Dr. Everett Piper, President
June 1, 2015 – In his recent op-ed in the Huff Post, Victor Stenger, bemoans America’s educational decline and more specifically its loss of status in the sciences. As evidence of his concern Stenger contends, “Once America was the foremost nation in science [but today]… our schools are producing a generation of science illiterates.” He goes further to say that many critics who write on the subject “blame American scientists for doing a poor job,” but, confident in his superior intellect, Dr. Stenger quickly dismisses such a possibility of professional culpability and boldly points to where he believes the fault lies. The obvious culprit for such glaring failure is religion and, more specifically, conservative Christianity.
“From its very beginning in prehistory,” contends the good professor; “religion has been a tool used by those in power to retain that power and keep the masses in line [and] this continues today.” He then concludes: “I have an urgent plea to … all thinking people. We need to focus our attention on one goal [that] has to be achieved…if humanity is to survive: That goal is the replacement of foolish faith and its vanities with something more sublime–knowledge and understanding that is securely based on observable reality.”
I agree with Dr. Stenger’s emphasis on the empirical and would like to, thereby, propose some examples where he and all other “thinking people” might consider setting aside “foolish faith,” and seek, instead, the clarity of what is “observably real.”
For instance, it seems clear and observable that gender is a biological reality and not a human construct and that there is nothing more empirically obvious than the fact that a baby is a boy or a girl and that Bruce Jenner is a man and not a woman.
It, likewise, seems clear and observable that certain behaviors plainly compromise the design and purpose of the human body and that any sexual act other than one between a monogamous man and monogamous woman predictably causes disease and dysfunction and should be logically avoided.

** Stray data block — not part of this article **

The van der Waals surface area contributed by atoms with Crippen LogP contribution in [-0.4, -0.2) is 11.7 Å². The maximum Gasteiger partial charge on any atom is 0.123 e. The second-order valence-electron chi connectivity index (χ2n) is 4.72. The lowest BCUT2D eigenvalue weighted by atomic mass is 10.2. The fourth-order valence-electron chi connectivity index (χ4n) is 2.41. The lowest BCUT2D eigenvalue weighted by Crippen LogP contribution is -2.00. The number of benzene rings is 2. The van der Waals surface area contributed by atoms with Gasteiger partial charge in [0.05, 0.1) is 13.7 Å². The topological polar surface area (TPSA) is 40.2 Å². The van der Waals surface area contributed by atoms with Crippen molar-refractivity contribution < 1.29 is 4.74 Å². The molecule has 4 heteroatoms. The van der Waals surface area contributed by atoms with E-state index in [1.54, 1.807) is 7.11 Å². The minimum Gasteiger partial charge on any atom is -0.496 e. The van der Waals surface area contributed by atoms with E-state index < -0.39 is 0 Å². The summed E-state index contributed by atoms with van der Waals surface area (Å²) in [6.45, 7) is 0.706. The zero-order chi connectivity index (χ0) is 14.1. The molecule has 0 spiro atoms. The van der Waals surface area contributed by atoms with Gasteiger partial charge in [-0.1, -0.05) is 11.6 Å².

It seems clear that for at least 2,000 years, western civilization has affirmed (to its obvious advantage) the ontologically obvious definition of marriage. It is, likewise, observably clear that children do best when they have both a mom and a dad bound to one another in such a marriage. It seems clear that a mother fares better when she is married to the father of her children. It, too, seems clear that our efforts at social engineering have resulted in untold poverty and dysfunction for these same women and their children.
There are so many things that are clear and observable. It is clear, for example, that socialism only works until you run out of other people’s money. It is clear that power corrupts and absolute power corrupts absolutely. It is clear that liberty is always lost when licentiousness wins. It is clear that women suffer most when men are without morals. It is clear that some absolutes cannot be tested in a tube but yet must be affirmed: that racism is wrong, that slavery should be reviled and that the Holocaust was a bad thing. It is clear that it takes about as much “foolish faith and vanity” to believe that Nature’s design has no designer as it does to suppose a painting has no painter, a building has no builder, a book has no writer or a watch has no watchmaker.
Yes, Dr. Stenger, we do “need to focus our attention on one goal.” Yes, we must replace our “foolish faith and its vanities” with “something more sublime.” Yes, this should be “knowledge and understanding that is securely based on observable reality.” And yes, Dr. Stenger, this reality is about as clear and observable as the very nose on your own face if you would but open your eyes to see.
“Now hear this, O foolish and senseless people, Who have eyes but do not see; Who have ears but do not hear.” Jeremiah 5:21